The main thing I’d watch out for is siphoning, which can happen if you change the temperature too rapidly taking the jars out. Once canning time is over, turn off the heat and leave the jars in there for 5 more minutes before removing them to cool to room temperature. Siphoning can also be an issue with thick liquids if the headspace is wrong or if there are too many air bubbles. Watch the headspace, bubbles and let them sit before removing them.
This all is likely totally overkill, but better safe than sorry.
Thanks so much for getting back to me so soon! I did some research about canning jar sizes and decided the quart is probably too big. I did see Ball sells pint and a half (24 oz) jars that I think would be perfect but could not find them locally.
I have decided to use the wide mouth pint jars that I already have for now and just order the pint and a half size later.
I’ll be cooking and canning the cranberry sauce tomorrow while it rains away outside! It will be excellent therapy for a dreary day.
Enjoy your weekend,
I would like to make and give this for gifts. I wanted to know how many 8oz jar will this recipe yield? And can I add blueberries to this recipe?
If you’re making whole berry cranberry sauce this recipe will make about eight 8-ounce jars. For jellied cranberry sauce, most the bulk is filtered out and it makes quite a bit less. The jellied cranberry sauce variation should yield roughly four 8-ounce jars.
Yes, you can add blueberries to the whole berry cranberry sauce variation, and that’s totally safe for canning. Be aware that cranberries are a high pectin fruit, and blueberries are a low pectin fruit. That means if you add too many blueberries it’ll take much longer to set up into a jam, and it may be runnier as a result. The yield will also be lower.
With blueberries in it, the pectin concentration might not be high enough to make jellied cranberry sauce. That’ll depend on how many you put in, but I don’t believe it’ll set properly as a jellied sauce. That said, I’ve never personally tried it. Hope this helps and good luck!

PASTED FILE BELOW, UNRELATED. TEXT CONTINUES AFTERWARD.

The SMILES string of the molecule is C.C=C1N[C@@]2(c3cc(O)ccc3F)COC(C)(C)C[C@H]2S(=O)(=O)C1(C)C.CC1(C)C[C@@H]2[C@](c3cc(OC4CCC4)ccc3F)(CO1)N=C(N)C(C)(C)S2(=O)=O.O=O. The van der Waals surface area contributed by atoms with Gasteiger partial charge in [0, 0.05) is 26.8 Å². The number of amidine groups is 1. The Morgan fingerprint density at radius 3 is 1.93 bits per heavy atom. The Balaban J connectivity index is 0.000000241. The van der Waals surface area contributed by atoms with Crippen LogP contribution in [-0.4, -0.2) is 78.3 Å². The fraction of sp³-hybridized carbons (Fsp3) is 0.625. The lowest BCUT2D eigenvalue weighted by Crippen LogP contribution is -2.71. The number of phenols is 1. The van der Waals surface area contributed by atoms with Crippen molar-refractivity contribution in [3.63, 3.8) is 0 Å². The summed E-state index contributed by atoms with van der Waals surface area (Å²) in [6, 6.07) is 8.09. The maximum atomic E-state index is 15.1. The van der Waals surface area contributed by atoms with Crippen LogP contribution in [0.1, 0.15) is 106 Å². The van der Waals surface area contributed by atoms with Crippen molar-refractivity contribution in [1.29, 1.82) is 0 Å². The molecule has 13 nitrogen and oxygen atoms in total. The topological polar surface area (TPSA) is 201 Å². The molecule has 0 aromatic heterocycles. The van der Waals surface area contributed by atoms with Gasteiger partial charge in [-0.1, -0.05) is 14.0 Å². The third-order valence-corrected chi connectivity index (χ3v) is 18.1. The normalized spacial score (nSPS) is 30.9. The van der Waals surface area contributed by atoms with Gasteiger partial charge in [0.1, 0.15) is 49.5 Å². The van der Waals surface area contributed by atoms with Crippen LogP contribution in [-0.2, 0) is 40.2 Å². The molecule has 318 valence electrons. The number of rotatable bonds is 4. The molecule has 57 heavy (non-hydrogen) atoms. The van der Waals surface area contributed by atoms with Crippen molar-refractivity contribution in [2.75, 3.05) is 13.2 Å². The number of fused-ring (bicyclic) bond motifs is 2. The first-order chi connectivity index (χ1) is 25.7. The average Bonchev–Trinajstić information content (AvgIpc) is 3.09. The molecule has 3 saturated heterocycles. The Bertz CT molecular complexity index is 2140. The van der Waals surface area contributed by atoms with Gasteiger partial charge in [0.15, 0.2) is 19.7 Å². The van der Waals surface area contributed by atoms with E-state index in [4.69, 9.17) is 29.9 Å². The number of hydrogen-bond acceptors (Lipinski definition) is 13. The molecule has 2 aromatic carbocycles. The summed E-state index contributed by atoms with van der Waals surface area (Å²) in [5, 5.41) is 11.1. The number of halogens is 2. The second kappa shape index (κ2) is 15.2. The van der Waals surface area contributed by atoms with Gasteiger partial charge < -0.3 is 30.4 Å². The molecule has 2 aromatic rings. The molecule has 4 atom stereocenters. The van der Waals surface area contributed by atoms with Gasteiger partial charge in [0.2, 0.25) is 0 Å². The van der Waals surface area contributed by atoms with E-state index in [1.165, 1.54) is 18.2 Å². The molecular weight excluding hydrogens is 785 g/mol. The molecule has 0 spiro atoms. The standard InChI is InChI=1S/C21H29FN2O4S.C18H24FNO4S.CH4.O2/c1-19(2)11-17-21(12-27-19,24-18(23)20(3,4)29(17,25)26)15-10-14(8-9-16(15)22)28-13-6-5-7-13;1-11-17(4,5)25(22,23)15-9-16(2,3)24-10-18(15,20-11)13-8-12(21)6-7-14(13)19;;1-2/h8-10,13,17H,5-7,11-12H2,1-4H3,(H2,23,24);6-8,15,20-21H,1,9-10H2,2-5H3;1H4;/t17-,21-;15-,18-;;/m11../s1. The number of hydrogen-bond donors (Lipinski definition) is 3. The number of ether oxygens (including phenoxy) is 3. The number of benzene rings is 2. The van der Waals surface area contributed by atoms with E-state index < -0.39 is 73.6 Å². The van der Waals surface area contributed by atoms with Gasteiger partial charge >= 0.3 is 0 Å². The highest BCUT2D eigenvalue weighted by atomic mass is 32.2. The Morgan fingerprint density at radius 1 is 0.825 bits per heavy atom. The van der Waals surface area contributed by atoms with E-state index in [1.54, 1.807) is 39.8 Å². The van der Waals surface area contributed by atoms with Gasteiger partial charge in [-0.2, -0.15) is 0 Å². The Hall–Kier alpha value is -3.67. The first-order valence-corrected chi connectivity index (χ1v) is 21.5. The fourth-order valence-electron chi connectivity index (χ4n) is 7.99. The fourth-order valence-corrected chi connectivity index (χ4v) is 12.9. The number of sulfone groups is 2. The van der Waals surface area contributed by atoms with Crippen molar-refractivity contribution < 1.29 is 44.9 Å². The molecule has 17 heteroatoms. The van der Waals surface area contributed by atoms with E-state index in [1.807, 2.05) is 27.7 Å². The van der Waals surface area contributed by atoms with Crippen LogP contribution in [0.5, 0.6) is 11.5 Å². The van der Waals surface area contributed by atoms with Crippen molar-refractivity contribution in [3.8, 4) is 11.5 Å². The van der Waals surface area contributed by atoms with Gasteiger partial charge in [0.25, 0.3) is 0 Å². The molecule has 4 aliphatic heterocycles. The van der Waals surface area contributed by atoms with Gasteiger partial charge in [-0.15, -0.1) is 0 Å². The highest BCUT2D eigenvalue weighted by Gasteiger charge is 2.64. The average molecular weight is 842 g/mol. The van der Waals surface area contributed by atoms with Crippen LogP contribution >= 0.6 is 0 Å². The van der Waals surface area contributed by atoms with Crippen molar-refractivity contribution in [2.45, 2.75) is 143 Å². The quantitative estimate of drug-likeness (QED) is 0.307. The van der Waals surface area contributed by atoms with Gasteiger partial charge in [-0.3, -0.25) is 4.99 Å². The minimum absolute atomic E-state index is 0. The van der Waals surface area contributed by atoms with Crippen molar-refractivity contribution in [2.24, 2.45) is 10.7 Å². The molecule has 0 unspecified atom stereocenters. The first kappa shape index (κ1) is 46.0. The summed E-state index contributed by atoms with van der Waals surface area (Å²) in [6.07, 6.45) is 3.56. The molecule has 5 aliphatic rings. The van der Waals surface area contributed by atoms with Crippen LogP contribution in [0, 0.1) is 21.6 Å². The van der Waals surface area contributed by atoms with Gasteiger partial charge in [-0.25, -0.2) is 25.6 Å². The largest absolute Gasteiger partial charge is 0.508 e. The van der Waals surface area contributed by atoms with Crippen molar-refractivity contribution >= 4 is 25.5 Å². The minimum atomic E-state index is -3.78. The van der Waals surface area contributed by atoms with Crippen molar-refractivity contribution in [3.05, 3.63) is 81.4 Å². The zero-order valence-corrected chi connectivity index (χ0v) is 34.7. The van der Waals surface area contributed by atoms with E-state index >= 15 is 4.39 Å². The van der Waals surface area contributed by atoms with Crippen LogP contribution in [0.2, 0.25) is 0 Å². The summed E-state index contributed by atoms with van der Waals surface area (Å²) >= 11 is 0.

I just finished making this and it turned out Awesome ,I was given 4 pounds of Dried Cranberries ,I soaked them for a half hour 8 cups for each recipe made , I finished with 23 Pints , Most of witch will go in Christmas Baskets for my Very Large Family along with other things I have Grown here in my Huge Garden ,Thanks so Much for sharing these Recipes for Canning with all of us. You are Greatly Appreciated around Here 🙂
Wow, it never occurred to me to try making this with dried cranberries. Lovely!
I’m so happy I read the comments, I also am going to use dried cranberries that I’ve soaked overnight. Just happy to see confirmation that they work!! ❤️
What do you do with the seeds in the cranberries? Like how do you get them out the most efficient way?
Cranberry seeds are so small that you’ll never notice them in the sauce. They’re literally the size of a pin, and they’re really soft after they cook. If you can see or taste them, I’d be impressed. They really disappear. If it really bothers you though, make jellied cranberry sauce instead of whole berry. With jellied sauce, all the solids are completely filtered out (skins, seeds, etc).
This recipe is very easy and good. However, we prefer our sauce a little more tart. Can I cut the sugar back to 3 cups? Would I use 3 or 4 cups of water?
Yes, you can definitely cut down the sugar as much as you’d like. When you lower the sugar, I agree lowering the water sounds like an excellent idea, otherwise, you’ll have a much longer cook time. I wouldn’t lower the water below 2 cups for this recipe, because you still need something in there to create the “sauce” part of the cranberry sauce, but changing it up to 3 cups sugar and 3 cups water should work well. (Keep in mind your yield will be lower) Enjoy!